According to an article from Digiday this week, it appears Amazon is taking steps to opt out of FLoCs for several of their domains, including amazon.com, wholefoods.com, and others. What does that mean for advertisers and the future of privacy-safe data?
First, let’s back up: what is a FLoC? A FLoC is an anonymized representation of online behavior of a small group and it’s one of the Google proposals for a more privacy forward approach to consumer data. Using a modeling technique called SimHash, Chrome generates groups, or cohorts, of users with similar browsing histories and makes those available for targeting.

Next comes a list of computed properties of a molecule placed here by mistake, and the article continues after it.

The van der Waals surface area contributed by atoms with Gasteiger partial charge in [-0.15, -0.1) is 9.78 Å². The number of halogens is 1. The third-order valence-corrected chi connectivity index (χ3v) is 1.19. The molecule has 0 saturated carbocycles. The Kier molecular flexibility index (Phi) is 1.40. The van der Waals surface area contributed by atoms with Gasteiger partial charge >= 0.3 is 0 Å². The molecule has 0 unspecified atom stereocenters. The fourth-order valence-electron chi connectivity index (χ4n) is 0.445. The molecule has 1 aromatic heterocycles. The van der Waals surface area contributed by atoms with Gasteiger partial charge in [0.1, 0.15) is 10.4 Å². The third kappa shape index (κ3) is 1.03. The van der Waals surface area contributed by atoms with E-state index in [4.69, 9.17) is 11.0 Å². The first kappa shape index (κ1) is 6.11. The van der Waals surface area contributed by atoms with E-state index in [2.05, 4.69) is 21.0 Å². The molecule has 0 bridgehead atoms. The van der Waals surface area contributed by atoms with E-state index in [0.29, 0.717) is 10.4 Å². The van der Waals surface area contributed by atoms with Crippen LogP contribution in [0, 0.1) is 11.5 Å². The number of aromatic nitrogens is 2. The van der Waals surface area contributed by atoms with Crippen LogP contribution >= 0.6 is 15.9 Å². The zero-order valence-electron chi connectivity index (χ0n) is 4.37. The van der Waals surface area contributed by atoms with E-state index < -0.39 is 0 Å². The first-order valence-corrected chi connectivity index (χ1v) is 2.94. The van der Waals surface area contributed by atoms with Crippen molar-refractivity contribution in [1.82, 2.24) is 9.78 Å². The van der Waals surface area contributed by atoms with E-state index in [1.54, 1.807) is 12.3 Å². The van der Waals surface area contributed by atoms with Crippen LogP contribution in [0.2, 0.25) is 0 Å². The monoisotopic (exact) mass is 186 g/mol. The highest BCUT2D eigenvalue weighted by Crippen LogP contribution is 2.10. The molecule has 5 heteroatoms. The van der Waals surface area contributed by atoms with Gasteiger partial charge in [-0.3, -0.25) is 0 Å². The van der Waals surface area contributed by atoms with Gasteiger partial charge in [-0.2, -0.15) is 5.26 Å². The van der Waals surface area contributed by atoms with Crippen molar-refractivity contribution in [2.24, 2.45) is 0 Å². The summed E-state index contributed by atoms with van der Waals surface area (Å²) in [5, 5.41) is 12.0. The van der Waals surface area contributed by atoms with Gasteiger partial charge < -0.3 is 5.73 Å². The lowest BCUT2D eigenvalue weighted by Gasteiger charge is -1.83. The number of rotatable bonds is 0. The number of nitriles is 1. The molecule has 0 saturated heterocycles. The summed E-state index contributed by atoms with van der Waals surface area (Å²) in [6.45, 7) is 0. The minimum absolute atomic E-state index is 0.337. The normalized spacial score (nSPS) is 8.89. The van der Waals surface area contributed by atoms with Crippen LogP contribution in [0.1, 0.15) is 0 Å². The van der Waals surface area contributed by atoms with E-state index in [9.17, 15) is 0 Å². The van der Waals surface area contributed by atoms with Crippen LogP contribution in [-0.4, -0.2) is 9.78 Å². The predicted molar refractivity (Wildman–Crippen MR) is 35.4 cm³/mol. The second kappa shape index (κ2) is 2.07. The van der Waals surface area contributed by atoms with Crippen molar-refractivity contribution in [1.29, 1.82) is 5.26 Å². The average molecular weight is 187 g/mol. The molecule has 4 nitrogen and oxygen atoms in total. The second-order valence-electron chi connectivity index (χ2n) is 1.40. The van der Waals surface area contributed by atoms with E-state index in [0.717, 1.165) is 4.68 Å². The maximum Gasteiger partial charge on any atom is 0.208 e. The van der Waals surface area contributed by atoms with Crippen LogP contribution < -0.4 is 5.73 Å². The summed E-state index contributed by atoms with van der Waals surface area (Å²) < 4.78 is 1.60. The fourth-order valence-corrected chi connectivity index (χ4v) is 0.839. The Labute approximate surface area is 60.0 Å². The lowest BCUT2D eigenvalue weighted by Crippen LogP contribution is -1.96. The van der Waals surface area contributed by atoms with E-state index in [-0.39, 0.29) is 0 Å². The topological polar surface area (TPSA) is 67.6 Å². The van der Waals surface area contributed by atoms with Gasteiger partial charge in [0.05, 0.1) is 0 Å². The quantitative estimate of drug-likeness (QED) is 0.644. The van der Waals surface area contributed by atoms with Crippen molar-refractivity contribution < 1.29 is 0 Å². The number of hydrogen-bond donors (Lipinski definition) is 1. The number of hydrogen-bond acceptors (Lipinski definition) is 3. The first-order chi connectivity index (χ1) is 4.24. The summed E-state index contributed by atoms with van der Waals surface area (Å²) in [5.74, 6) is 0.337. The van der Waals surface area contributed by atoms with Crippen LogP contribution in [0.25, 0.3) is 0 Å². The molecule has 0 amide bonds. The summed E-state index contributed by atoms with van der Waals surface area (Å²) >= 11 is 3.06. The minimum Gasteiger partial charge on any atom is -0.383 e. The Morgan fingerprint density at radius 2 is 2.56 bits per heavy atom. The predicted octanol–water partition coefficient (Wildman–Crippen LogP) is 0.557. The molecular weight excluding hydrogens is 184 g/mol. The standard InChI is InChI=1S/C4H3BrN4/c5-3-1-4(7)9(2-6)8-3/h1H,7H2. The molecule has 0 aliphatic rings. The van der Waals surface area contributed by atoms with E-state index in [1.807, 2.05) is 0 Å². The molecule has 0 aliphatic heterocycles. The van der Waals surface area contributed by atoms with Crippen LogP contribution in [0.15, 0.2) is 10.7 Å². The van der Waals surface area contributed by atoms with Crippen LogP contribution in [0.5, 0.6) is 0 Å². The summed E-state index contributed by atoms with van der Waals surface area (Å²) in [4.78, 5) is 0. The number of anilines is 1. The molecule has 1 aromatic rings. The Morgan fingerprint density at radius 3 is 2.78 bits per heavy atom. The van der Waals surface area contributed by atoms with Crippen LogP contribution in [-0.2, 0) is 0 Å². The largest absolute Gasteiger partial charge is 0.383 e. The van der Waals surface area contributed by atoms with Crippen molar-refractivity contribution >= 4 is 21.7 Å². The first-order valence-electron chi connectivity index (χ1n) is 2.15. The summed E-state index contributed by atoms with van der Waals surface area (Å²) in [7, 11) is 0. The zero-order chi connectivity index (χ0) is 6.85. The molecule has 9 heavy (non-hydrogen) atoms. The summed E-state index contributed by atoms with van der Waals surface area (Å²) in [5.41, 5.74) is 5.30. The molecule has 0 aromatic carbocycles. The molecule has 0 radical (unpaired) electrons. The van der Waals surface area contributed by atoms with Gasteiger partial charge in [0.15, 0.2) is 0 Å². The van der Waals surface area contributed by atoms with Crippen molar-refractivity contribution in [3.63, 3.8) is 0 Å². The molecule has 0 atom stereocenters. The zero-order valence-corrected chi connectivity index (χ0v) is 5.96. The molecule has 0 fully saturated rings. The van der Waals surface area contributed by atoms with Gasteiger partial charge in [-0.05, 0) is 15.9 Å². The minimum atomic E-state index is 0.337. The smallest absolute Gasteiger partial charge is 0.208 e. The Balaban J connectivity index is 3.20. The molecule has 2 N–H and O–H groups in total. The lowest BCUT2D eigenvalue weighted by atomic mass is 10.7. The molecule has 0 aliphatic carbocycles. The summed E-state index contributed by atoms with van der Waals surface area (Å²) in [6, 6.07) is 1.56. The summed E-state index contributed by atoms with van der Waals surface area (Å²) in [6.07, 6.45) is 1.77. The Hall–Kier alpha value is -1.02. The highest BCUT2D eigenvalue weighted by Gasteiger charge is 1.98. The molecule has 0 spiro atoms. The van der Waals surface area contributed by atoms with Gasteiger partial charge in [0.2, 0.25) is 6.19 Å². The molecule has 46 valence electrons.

So, What Happens if Amazon Opts Out of FLoCs?
Since FLoCs are an integral part of the post-cookie approach to consumer data, what happens if Amazon opts out? To answer that question, we talked to Resonate Chief Technology Officer, Tom Craig. Watch the quick 3-minute video below to learn more about the following:
- Amazon has started to block participation in FLoCs, which means their domains are not included in these mass observations of online behavior.
- Chrome is collecting online behavior over tens of thousands of domains to determine which FLoCs a user is a member of. Amazon is only one of those domains.
- FLoCs only look at top level domains, not actual purchase history or specific behavior.
- Most normal publishers will likely not follow Amazon’s lead.
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